Lizeth Meza - Inflammation division

Lizeth Meza - Inflammation division

Location: 
Online
Start Time: 
Mon, 11/10/2021 - 3:00pm
End Time: 
Mon, 11/10/2021 - 4:00pm

WEHI PhD Completion Seminar hosted by Associate Professor Sandra Nicholson

 

Lizeth Meza Guzman

PhD Student - Nicholson Laboratory

Inflammation division - Infection, Inflammation & Immunity Theme

 

The Natural Killer (Cells) Within

 

Join via TEAMS

Including Q&A session

 

Natural Killer (NK) cell-mediated immunotherapy is now an established milestone in the development of new cancer therapies, gaining traction due to the intrinsic ability of the NK cell to target and kill tumour cells. However, to fully harness the tumour killing ability of NK cells we still need to overcome hurdles such as limited NK cell infiltration in solid tumours, the up- or down-regulation of inhibitory or activating NK cell receptors or ligands, and the compromised cytotoxicity of adoptively transferred NK cells in a suppressive tumour microenvironment (TME). During my PhD, I focused on two candidate proteins for immune checkpoint blockade in NK cells: the receptor-like protein tyrosine phosphatase CD45 and the E3 ubiquitin ligase Cbl-b.

 

Previous studies had shown that CD45 deficient mice exhibit increased numbers of NK cells, while NK cells which either lack Cbl-b or express an “E3 ligase-defective” Cbl-b, display prolonged NK activation and enhanced control of B16F10 melanoma tumour cells in vivo (Huntington, Xu et al. 2005, Paolino, Choidas et al. 2014). These defining characteristics in mouse models suggested that therapeutic blockade of either CD45 or Cbl-b might overcome some of the current limitations of NK cell therapies. To explore this potential, I investigated the mechanism underlying the enhanced NK cell numbers in CD45 deficient mice, demonstrating that this occurs, at least in part, due to an early defect in lymphoid progenitors and skewing towards a mature cytotoxic NK cell. I also identified several key activating NK receptors that are negatively regulated by Cbl-b. The therapeutic potential of these findings will be discussed.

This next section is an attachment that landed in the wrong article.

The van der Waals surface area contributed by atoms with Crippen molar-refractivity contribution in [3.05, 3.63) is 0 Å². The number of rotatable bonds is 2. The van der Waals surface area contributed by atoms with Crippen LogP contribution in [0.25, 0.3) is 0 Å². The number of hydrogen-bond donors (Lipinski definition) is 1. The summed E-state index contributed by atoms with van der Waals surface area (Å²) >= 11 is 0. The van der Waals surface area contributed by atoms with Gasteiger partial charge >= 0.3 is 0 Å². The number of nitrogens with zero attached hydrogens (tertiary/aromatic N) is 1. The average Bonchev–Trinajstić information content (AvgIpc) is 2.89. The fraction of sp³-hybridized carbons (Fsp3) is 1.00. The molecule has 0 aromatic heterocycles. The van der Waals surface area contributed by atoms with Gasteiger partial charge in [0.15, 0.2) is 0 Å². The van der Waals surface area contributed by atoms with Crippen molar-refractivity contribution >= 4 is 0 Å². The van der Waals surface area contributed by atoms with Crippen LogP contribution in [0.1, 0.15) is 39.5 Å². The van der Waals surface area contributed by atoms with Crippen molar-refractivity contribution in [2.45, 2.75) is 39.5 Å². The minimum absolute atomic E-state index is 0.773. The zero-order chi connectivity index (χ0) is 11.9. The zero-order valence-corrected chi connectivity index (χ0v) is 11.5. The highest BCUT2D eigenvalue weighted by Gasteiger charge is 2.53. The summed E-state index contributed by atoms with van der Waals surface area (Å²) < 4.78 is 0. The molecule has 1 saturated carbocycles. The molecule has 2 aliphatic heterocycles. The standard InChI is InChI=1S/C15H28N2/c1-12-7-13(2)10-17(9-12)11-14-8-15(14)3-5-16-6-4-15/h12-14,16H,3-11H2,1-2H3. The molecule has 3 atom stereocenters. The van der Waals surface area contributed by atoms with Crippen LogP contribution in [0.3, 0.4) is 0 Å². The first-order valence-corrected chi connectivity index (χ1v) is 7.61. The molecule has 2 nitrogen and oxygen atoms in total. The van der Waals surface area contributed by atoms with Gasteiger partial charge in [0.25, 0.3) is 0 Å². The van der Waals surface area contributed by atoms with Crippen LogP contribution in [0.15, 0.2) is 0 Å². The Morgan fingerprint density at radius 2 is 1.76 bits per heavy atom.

Lizeth Meza Guzman received her MSc in Plant biotechnology in 2016, from the Wageningen University & Research (WUR) in The Netherlands. In 2018, she was recruited under the WEHI International PhD Scholar Initiative to the Huntington laboratory in the Immunology division.

 

Huntington, N. D., Y. Xu, S. L. Nutt and D. M. Tarlinton (2005). "A requirement for CD45 distinguishes Ly49D-mediated cytokine and chemokine production from killing in primary natural killer cells." J Exp Med 201(9): 1421-1433.

Paolino, M., A. Choidas, S. Wallner, B. Pranjic, I. Uribesalgo, S. Loeser, A. M. Jamieson, W. Y. Langdon, F. Ikeda, J. P. Fededa, S. J. Cronin, R. Nitsch, C. Schultz-Fademrecht, J. Eickhoff, S. Menninger, A. Unger, R. Torka, T. Gruber, R. Hinterleitner, G. Baier, D. Wolf, A. Ullrich, B. M. Klebl and J. M. Penninger (2014). "The E3 ligase Cbl-b and TAM receptors regulate cancer metastasis via natural killer cells." Nature 507(7493): 508-512.

 

All welcome!